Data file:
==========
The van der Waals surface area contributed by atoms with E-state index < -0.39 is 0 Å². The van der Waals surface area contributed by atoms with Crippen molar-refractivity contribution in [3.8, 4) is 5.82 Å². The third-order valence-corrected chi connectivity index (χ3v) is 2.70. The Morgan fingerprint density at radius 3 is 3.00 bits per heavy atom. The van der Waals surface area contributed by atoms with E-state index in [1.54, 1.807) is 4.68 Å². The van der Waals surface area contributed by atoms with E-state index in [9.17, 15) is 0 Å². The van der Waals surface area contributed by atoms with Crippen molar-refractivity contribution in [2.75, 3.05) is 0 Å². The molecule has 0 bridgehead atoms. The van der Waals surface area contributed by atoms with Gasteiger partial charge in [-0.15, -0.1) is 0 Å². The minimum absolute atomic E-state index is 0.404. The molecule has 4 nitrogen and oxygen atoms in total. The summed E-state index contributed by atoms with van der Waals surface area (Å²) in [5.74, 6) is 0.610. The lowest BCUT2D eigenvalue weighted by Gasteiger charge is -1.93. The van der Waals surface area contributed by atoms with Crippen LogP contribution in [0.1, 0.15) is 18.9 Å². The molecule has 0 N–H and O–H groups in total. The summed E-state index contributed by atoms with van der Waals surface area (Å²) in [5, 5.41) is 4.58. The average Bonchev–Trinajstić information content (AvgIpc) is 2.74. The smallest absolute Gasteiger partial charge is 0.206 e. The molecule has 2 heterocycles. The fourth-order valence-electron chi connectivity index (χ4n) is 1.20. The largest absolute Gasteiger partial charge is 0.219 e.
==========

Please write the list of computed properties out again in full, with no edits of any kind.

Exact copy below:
The van der Waals surface area contributed by atoms with E-state index < -0.39 is 0 Å². The van der Waals surface area contributed by atoms with Crippen molar-refractivity contribution in [3.8, 4) is 5.82 Å². The third-order valence-corrected chi connectivity index (χ3v) is 2.70. The Morgan fingerprint density at radius 3 is 3.00 bits per heavy atom. The van der Waals surface area contributed by atoms with E-state index in [1.54, 1.807) is 4.68 Å². The van der Waals surface area contributed by atoms with E-state index in [9.17, 15) is 0 Å². The van der Waals surface area contributed by atoms with Crippen molar-refractivity contribution in [2.75, 3.05) is 0 Å². The molecule has 0 bridgehead atoms. The van der Waals surface area contributed by atoms with Gasteiger partial charge in [-0.15, -0.1) is 0 Å². The minimum absolute atomic E-state index is 0.404. The molecule has 4 nitrogen and oxygen atoms in total. The summed E-state index contributed by atoms with van der Waals surface area (Å²) in [5.74, 6) is 0.610. The lowest BCUT2D eigenvalue weighted by Gasteiger charge is -1.93. The van der Waals surface area contributed by atoms with Crippen LogP contribution in [0.1, 0.15) is 18.9 Å². The molecule has 0 N–H and O–H groups in total. The summed E-state index contributed by atoms with van der Waals surface area (Å²) in [5, 5.41) is 4.58. The average Bonchev–Trinajstić information content (AvgIpc) is 2.74. The smallest absolute Gasteiger partial charge is 0.206 e. The molecule has 2 heterocycles. The fourth-order valence-electron chi connectivity index (χ4n) is 1.20. The largest absolute Gasteiger partial charge is 0.219 e.